University of California Genetics of Absolute Pitch Study
frequently asked questions
What do my test scores mean?
After taking the test, you will receive your scores for the pure tone test and piano tone test. There are a total of 36 possible points for both the pure tone test and piano tone tests. Four of the 40 tones on each test are not counted because they lie in very high or low octaves.
Your test scores are the total number of correct tone guesses you made on each test. Each exactly correct answer is given 1 full point, but a semi-tone error is given .75 point. We allow the semi-tone errors to accommodate the pitch perception shifts with age or possible distortions that may be produced by your computer. Individuals over the age of 45 are given a full point for semi-tone errors.
We have chosen to use pure tones as our criteria because pure tones (synthesized sine-waves) have no timbre that might provide additional pitch clues to some individuals. The cut-off value for AP1 (our most rigorous definition of absolute pitch possession) is 24.5 on the pure tone axis, which was 3 standard deviations above the mean pure tone score (17.34) of our initial round of testing subjects.
Some people will score close to AP1 cut-off, but not high enough to be given the designation AP1. We encourage those individuals to return to our site on another occasion and try the test again!
Will I be paid for my participation in the University of California Genetics of Absolute Pitch Study?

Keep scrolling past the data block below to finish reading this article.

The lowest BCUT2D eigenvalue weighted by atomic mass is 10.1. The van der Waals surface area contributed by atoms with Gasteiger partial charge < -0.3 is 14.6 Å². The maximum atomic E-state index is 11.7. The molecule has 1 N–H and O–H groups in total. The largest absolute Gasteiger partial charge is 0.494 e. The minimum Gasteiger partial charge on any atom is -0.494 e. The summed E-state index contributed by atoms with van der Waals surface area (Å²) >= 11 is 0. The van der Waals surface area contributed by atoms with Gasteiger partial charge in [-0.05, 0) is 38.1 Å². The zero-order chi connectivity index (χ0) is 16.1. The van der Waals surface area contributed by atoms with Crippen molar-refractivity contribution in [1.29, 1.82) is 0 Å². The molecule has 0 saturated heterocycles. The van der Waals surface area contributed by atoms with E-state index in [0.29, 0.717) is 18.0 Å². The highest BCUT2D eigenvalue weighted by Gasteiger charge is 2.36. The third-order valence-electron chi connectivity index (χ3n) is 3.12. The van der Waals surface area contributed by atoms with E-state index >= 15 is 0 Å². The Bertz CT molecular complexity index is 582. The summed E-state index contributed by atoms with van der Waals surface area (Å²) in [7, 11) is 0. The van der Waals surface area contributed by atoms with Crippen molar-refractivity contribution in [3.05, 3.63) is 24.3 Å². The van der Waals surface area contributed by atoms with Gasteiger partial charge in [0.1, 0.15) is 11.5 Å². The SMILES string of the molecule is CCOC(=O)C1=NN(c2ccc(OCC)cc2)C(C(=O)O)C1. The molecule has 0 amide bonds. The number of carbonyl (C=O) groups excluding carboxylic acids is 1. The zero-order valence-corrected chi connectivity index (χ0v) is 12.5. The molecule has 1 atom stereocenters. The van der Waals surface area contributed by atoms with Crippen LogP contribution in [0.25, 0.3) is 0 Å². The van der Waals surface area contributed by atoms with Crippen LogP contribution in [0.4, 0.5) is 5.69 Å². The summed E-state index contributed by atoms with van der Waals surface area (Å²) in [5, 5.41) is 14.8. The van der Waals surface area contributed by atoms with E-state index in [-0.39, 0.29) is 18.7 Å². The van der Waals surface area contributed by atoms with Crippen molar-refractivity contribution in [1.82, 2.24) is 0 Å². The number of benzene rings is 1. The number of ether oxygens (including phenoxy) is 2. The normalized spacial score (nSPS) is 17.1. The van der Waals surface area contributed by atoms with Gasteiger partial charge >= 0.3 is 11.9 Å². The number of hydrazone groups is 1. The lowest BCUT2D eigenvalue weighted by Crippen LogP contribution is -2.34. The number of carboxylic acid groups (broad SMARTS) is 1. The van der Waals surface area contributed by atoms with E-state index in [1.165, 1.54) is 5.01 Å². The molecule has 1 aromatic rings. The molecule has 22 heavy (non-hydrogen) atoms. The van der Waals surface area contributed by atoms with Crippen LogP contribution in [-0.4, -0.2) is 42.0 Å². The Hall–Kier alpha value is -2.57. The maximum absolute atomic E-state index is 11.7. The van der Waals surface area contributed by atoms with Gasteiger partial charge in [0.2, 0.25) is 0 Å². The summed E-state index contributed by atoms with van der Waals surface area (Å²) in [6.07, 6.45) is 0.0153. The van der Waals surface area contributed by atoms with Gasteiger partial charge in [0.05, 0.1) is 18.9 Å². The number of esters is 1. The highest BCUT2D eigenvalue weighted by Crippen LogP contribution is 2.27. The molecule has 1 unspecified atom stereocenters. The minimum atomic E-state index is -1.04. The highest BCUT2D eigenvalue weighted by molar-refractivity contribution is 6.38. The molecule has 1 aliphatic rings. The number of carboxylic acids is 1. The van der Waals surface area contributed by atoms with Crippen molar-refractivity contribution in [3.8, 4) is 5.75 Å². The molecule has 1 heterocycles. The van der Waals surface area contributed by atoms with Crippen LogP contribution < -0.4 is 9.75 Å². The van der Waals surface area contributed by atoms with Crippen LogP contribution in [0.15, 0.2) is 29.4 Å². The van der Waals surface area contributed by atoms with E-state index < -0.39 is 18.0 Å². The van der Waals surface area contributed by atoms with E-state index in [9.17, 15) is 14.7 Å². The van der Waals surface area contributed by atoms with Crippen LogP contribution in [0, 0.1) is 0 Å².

No, you will not be paid. All of our subjects participate voluntarily. However, there will be no costs to you for participating. Should you decide to contribute a DNA sample for our genetic study, we will pay for collection and shipping.
What if I have trouble filling in the survey or taking the test on the Web?
Simply email us or call us. We can provide you with the auditory test on a CD and a paper survey and test response sheet via the mail. We find that older subjects in particular are less familiar with the Web and benefit from this method of participation.
I know I have perfect pitch, but the tones come too fast on the auditory tone test. Won't you miss identifying people with absolute pitch using this test?
To facilitate genetic analysis of absolute pitch ability in humans, we have developed a very stringent set of criteria for inclusion in the study. Our criteria include an instantaneous identification of a tone, without a reference tone. This strategy will certainly reduce the number of participants in the study. However, behavioral traits can be difficult to study genetically if they are defined too broadly. We aim to obtain a sample population of absolute pitch possessors that will be more similar in their pitch discrimination ability than we could obtain if we were to relax the stringency of our auditory test criteria. By focusing our genetic analysis on subjects who share this strict requirement, we will likely increase our chances of finding the gene(s) that predispose an individual to developing absolute pitch ability.
I used to have absolute pitch, but as I've gotten older, I've noticed that my pitch perception is "off". Is this common?
Yes. Click here to see our findings on the effect of age on pitch perception. Even though our test may not place you in the "AP1" category, we still encourage your participation as it will allow us to learn more about changes in pitch perception with age.
If I participate in the study, how will my privacy be protected?
The information you provide us with is confidential and will be used only for the purposes of the University of California Genetics of Absolute Pitch Study. Information is held in a secure, password-protected database in our laboratory. Samples we might receive from you will be given an identifying number and handled anonymously after arrival in our laboratory. The results or sample material from any of our studies will be shared only with our collaborators; they will not be distributed to any other laboratories for research or commercial purposes.